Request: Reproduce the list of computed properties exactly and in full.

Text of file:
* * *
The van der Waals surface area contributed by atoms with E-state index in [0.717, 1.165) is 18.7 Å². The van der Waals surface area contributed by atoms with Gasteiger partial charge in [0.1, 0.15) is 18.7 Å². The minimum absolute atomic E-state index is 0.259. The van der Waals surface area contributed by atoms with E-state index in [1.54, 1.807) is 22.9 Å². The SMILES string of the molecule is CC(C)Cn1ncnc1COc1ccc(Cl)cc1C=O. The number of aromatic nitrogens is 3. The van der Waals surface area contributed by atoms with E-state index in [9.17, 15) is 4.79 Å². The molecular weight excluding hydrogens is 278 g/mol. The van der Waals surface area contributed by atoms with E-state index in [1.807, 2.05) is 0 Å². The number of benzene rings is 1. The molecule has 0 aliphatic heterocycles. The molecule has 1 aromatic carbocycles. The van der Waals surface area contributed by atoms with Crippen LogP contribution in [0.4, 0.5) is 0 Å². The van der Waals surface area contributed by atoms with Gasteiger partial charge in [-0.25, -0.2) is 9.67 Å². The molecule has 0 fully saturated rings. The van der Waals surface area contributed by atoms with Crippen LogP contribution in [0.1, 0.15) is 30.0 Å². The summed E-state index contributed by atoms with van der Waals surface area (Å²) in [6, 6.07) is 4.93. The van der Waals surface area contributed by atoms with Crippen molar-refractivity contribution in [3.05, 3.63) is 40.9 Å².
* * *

The van der Waals surface area contributed by atoms with E-state index in [0.717, 1.165) is 18.7 Å². The van der Waals surface area contributed by atoms with Gasteiger partial charge in [0.1, 0.15) is 18.7 Å². The minimum absolute atomic E-state index is 0.259. The van der Waals surface area contributed by atoms with E-state index in [1.54, 1.807) is 22.9 Å². The SMILES string of the molecule is CC(C)Cn1ncnc1COc1ccc(Cl)cc1C=O. The number of aromatic nitrogens is 3. The van der Waals surface area contributed by atoms with E-state index in [9.17, 15) is 4.79 Å². The molecular weight excluding hydrogens is 278 g/mol. The van der Waals surface area contributed by atoms with E-state index in [1.807, 2.05) is 0 Å². The number of benzene rings is 1. The molecule has 0 aliphatic heterocycles. The molecule has 1 aromatic carbocycles. The van der Waals surface area contributed by atoms with Crippen LogP contribution in [0.4, 0.5) is 0 Å². The van der Waals surface area contributed by atoms with Gasteiger partial charge in [-0.25, -0.2) is 9.67 Å². The molecule has 0 fully saturated rings. The van der Waals surface area contributed by atoms with Crippen LogP contribution in [0.1, 0.15) is 30.0 Å². The summed E-state index contributed by atoms with van der Waals surface area (Å²) in [6, 6.07) is 4.93. The van der Waals surface area contributed by atoms with Crippen molar-refractivity contribution in [3.05, 3.63) is 40.9 Å².